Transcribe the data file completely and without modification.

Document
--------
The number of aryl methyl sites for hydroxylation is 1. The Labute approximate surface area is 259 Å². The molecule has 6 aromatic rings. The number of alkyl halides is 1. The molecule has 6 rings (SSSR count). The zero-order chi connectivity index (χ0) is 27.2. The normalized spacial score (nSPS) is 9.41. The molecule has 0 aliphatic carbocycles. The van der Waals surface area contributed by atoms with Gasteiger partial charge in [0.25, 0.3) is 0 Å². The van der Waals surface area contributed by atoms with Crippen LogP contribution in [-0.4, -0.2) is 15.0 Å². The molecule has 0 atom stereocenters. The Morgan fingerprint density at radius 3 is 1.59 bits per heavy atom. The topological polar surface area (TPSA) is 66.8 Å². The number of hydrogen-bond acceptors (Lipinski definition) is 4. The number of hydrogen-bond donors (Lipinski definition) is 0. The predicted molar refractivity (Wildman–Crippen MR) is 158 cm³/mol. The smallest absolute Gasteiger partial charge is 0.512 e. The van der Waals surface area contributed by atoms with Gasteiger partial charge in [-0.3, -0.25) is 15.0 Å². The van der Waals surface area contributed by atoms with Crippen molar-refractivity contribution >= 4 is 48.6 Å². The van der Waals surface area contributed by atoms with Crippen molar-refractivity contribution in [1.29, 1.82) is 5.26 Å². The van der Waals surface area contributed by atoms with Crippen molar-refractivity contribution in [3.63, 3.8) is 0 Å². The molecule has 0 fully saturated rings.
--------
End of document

The number of aryl methyl sites for hydroxylation is 1. The Labute approximate surface area is 259 Å². The molecule has 6 aromatic rings. The number of alkyl halides is 1. The molecule has 6 rings (SSSR count). The zero-order chi connectivity index (χ0) is 27.2. The normalized spacial score (nSPS) is 9.41. The molecule has 0 aliphatic carbocycles. The van der Waals surface area contributed by atoms with Gasteiger partial charge in [0.25, 0.3) is 0 Å². The van der Waals surface area contributed by atoms with Crippen LogP contribution in [-0.4, -0.2) is 15.0 Å². The molecule has 0 atom stereocenters. The Morgan fingerprint density at radius 3 is 1.59 bits per heavy atom. The topological polar surface area (TPSA) is 66.8 Å². The number of hydrogen-bond acceptors (Lipinski definition) is 4. The number of hydrogen-bond donors (Lipinski definition) is 0. The predicted molar refractivity (Wildman–Crippen MR) is 158 cm³/mol. The smallest absolute Gasteiger partial charge is 0.512 e. The van der Waals surface area contributed by atoms with Gasteiger partial charge in [-0.3, -0.25) is 15.0 Å². The van der Waals surface area contributed by atoms with Crippen molar-refractivity contribution >= 4 is 48.6 Å². The van der Waals surface area contributed by atoms with Crippen molar-refractivity contribution in [1.29, 1.82) is 5.26 Å². The van der Waals surface area contributed by atoms with Crippen molar-refractivity contribution in [3.63, 3.8) is 0 Å². The molecule has 0 fully saturated rings.